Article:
Yes, some of those are unlikely due to cost/availability.

Terriers seem good all around, but more exercise than others. True, having a few acres to run around should help (not replace) exercise somewhat.

If it wasnt for shedding, the Pomeranian seems pretty good.
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Yorkshire terrier = I read lots of work to groom. Otherwise, fits into my last post.

No dog is perfect, but I can get closer than not.

E.g. Norwegian lundehund is a terrible family pet choice IMO. If I want to hunt puffin eggs, thats another story.
What large metro area do you live in? If it by crazy chance happens to be NYC I could help you find a dog. And yes, we get purebreds, kid friendly small dogs, MANY non-shedders and a fair number of terrier mixes.

Also I don't think anyone was saying anything bad about you. It's just that many people come here with unrealistic or incorrect ideas about what they can find in a dog. Also, we asked more about why you want a dog and what you want it to do because that's easier to think of a good breed match if someone says "I need a dog that can be ok alone for 9 hours while I'm at work" instead of "I need a dog that doesn't have separation anxiety"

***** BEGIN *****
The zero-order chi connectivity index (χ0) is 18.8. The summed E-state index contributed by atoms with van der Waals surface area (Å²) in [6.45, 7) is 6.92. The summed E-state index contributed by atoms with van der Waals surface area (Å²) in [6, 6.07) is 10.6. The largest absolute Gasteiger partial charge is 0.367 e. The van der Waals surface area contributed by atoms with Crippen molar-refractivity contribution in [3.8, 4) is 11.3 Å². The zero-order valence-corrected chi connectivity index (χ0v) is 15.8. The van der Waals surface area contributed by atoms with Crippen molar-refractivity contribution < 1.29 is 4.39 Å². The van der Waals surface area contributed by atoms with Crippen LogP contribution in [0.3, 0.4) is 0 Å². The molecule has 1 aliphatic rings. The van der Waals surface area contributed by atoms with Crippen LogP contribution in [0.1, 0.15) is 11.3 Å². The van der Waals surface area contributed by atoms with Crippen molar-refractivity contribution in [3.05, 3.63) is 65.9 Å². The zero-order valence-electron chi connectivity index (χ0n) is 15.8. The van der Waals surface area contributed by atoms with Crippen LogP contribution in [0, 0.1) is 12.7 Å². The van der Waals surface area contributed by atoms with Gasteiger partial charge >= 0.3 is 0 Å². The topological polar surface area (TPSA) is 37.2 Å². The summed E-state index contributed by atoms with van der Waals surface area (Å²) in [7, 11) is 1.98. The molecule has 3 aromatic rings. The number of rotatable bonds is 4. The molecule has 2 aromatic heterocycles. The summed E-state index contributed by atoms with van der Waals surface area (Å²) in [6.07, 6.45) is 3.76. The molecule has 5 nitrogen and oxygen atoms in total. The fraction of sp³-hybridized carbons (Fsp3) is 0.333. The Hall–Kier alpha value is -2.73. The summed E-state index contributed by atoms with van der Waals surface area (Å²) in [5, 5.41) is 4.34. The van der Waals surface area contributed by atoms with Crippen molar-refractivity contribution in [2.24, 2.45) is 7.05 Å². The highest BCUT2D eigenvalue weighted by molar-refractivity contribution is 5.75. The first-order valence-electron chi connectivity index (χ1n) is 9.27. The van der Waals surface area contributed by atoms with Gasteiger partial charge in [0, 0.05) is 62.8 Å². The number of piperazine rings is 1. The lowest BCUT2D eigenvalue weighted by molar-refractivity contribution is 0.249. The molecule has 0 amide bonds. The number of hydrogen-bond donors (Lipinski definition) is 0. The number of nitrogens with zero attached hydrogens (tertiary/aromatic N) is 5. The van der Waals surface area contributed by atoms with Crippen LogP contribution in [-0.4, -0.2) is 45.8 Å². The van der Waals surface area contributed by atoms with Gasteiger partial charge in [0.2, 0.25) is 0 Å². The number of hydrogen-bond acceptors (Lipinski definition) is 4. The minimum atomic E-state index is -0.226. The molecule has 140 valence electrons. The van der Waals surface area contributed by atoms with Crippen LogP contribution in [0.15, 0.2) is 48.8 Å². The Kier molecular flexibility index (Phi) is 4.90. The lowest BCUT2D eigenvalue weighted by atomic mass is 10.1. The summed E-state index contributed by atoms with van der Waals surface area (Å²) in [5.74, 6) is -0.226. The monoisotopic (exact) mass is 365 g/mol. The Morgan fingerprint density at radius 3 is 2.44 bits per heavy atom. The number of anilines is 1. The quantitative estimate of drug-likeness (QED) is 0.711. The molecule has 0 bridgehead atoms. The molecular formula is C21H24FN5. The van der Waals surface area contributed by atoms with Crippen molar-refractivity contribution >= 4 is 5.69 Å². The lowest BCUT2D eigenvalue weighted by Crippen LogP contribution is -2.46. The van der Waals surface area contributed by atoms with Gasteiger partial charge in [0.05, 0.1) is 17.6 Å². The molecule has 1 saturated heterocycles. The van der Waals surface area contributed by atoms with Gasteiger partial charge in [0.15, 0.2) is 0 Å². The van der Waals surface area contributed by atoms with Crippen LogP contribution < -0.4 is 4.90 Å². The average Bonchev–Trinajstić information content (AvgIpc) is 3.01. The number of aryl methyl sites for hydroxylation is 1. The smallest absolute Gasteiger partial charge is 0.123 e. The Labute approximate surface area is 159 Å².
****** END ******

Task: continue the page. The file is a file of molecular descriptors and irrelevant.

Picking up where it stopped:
Something else to consider: rescues. There are so many rescues out there, especially if you live in a larger area. Not only do they often foster out their dogs (so they can tell you exactly (or nearly) what that dog is like in a home environment) but they also network fairly well and can tell you about other dogs in the area that might fit the bill for you. Plus, they're more willing to transport dogs if need be.